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Life after work – Success or bust!

by Rick Atkinson
in Human Resources

So, you’re thinking about retirement! Sitting at your desk or standing by your machine, you picture waking up in the morning when you’re ready, lounging around the house with a cup of coffee and the paper, calling up friends for tennis or a game of golf, and playing cards in the evening. Ah, freedom at last! You’re no longer working. You’re no longer commuting. For the first time in a long time, you’re really enjoying life. Finally, you are retired!

When most people think about retirement, they imagine leaving a job they dislike, dropping out of the rat race, and turning their back on the pressures of employment. They often see retirement as a welcome change or an escape to something more peaceful and serene.

But, retiring is not only about giving up your job and relaxing. It’s about entering one of the most exciting and challenging stages of life. It can be a time to draw upon your personal and professional experience to open new doors of opportunity and education. It can be the time when you realize your potential and accomplish significant goals previously delayed by the responsibilities of working and raising a family.

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Exploring Retirement Opportunities

The opportunities in retirement are endless; however, a successful retirement doesn’t come without its hurdles. In a recent survey, Boomer respondents were asked what is keeping them up at night. The following were reported:

  • 37 percent report feeling financially insecure
  • 39 percent don’t have a comprehensive vision of retirement
  • 42 percent are not prepared for retirement
  • 36 percent don’t know how to spend their time in life after work
  • 84 percent don’t have a retirement coach or mentor
  • 73 percent are not getting help from their financial advisor or employer, outside of money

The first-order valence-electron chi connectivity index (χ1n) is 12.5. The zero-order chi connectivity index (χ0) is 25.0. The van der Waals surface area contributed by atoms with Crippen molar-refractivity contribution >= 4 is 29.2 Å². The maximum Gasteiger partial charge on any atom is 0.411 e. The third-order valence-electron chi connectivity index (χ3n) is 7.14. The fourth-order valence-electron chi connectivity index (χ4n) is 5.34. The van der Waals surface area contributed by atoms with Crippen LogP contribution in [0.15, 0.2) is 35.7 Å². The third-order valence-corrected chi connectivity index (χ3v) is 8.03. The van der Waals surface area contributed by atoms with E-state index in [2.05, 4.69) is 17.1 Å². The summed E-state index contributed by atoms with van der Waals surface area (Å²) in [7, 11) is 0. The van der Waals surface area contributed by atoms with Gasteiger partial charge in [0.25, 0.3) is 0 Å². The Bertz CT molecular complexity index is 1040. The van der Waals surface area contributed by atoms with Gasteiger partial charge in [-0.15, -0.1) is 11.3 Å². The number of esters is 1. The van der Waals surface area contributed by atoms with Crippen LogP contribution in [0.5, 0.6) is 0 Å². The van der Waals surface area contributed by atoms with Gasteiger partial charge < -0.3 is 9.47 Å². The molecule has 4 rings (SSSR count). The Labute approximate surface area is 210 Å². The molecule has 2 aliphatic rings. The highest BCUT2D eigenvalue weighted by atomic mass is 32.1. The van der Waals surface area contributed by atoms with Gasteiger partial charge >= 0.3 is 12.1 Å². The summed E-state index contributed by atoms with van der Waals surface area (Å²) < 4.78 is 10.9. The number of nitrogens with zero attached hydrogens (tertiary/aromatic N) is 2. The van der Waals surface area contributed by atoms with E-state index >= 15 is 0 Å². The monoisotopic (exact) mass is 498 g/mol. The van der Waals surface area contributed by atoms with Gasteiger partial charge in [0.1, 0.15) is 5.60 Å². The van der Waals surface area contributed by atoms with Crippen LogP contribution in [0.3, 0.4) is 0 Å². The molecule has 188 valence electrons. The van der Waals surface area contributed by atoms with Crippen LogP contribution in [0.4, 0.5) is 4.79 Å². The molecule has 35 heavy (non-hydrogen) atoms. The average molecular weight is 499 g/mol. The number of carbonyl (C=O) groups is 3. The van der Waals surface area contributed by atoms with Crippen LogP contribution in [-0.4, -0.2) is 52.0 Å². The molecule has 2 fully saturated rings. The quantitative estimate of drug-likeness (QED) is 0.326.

There are many considerations attached to being successful in life after work, including living on a reduced income, creating a health and wellness strategy, examining relationships with family and friends, allocating personal time, establishing living arrangements, adopting and adapting to different social roles, and adjusting to the eventual death of a spouse, friends, and family members.

There are three phases to retirement: go-go years (up to age 75); slow-go years (76 to 85); and no-go years (86-plus). The go-go years includes checking things off the bucket list and being on the go with lots to do. The slow-go years involves less travel, shorter trips, and more time at home (cocooning). No-go centers around personal safety and comfort, where most interests are close to home, plus living on a tight budget.

Living Retirement’s Honeymoon Phase

During the first days, weeks, or maybe even months of retirement, there is often a blissful “honeymoon” feeling. Life is wonderful. No more boss. No more job. No worries or cares. Just time to sit around and do whatever crosses your mind. During this period, there is little motivation to plan for the future.

But as the honeymoon period winds down, a number of newly minted retirees report a feeling of disenchantment. Retirement no longer feels like an extended holiday. Time begins to weigh heavily on their shoulders. Playing golf five times a week begins to feel like a chore. Projects around the house lose their appeal and there is a “let-down” kind of feeling that causes retirees to ask the question, “Is this all there is?” Frustration and disappointment can mount as some retirees get caught in this vortex and are unable to get out.

In the quest for a successful retirement, you need to recognize its changing image. Retirement used to mean people were over the hill, sent out to pasture, or ready for the final sunset. In other words, retirees were starting the next chapter in life as non-productive, non-contributing members of society. Even today, many retirees have a pessimistic view of their non-working years. They see themselves already having made their contribution to their family and society and have mentally “hung up their skates.” They do not expect much from retirement and, unfortunately, that’s just what they get.

The good news is a quiet revolution has been taking place regarding the image of retirement and the role of the retiree. Retired people and those about to retire are beginning to understand that there is a secret to a successful retirement. It is to be positive, stay actively involved, and in control of their lives. Be an active participant in their neighbourhoods, clubs, and life in general. Today’s retirees are becoming energized and are actively pursuing their life goals. By adopting vitality and a zest for living, they are electing to be enthusiastic about the future and are determined to shape their destinies as much as possible.